Maybe you are doing your demand forecasting completely wrong. To be more precise, there are two equally important outputs of demand forecasting and you may be focusing nearly all your energy on only one, and maybe even the wrong one. And the impact is that you may not be getting the forecast accuracy you want. Or even more important, that you may not be getting the service levels and inventory efficiencies that you need. And if that's true, you are not alone.
I know for sure that human behavior could be predicted with data science and machine learning. Taking a look at human behavior from a sales data analysis perspective, we can get more valuable insights than from social surveys. In this article, I want to show how machine learning approaches can help with customer demand forecasting. Since I have experience in building forecasting models for retail field products, I'll use a retail business as an example. Moreover, considering uncertainties related to the COVID-19 pandemic, I'll also describe how to enhance forecasting accuracy.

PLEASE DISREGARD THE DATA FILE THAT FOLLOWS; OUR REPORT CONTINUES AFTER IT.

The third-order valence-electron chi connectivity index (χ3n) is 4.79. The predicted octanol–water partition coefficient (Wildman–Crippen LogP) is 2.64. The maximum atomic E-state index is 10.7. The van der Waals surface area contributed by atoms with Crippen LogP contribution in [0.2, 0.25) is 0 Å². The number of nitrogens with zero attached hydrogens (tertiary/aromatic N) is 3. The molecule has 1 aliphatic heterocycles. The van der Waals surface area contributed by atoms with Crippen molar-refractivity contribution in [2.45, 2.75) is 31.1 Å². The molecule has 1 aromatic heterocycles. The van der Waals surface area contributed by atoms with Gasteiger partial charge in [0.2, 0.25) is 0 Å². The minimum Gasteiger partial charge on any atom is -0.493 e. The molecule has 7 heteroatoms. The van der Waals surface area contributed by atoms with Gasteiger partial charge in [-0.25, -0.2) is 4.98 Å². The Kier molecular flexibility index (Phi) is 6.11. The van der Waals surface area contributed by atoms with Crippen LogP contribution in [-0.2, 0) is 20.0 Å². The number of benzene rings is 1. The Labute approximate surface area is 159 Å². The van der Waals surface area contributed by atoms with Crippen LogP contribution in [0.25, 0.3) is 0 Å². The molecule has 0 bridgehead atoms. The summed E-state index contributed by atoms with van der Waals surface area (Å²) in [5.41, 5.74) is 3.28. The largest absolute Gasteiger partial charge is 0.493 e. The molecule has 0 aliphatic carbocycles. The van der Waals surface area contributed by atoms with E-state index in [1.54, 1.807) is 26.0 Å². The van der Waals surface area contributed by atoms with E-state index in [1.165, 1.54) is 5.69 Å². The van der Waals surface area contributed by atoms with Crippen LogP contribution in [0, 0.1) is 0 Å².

We're excited to announce that you can now measure the accuracy of your forecasting model to optimize the trade-offs between under-forecasting and over-forecasting costs, giving you flexibility in experimentation. Costs associated with under-forecasting and over-forecasting differ. Generally, over-forecasting leads to high inventory carrying costs and waste, whereas under-forecasting leads to stock-outs, unmet demand, and missed revenue opportunities. Amazon Forecast allows you to optimize these costs for your business objective by providing an average forecast as well as a distribution of forecasts that captures variability of demand from a minimum to maximum value. With this launch, Forecast now provides accuracy metrics for multiple distribution points when training a model, allowing you to quickly optimize for under-forecasting and over-forecasting without the need to manually calculate metrics.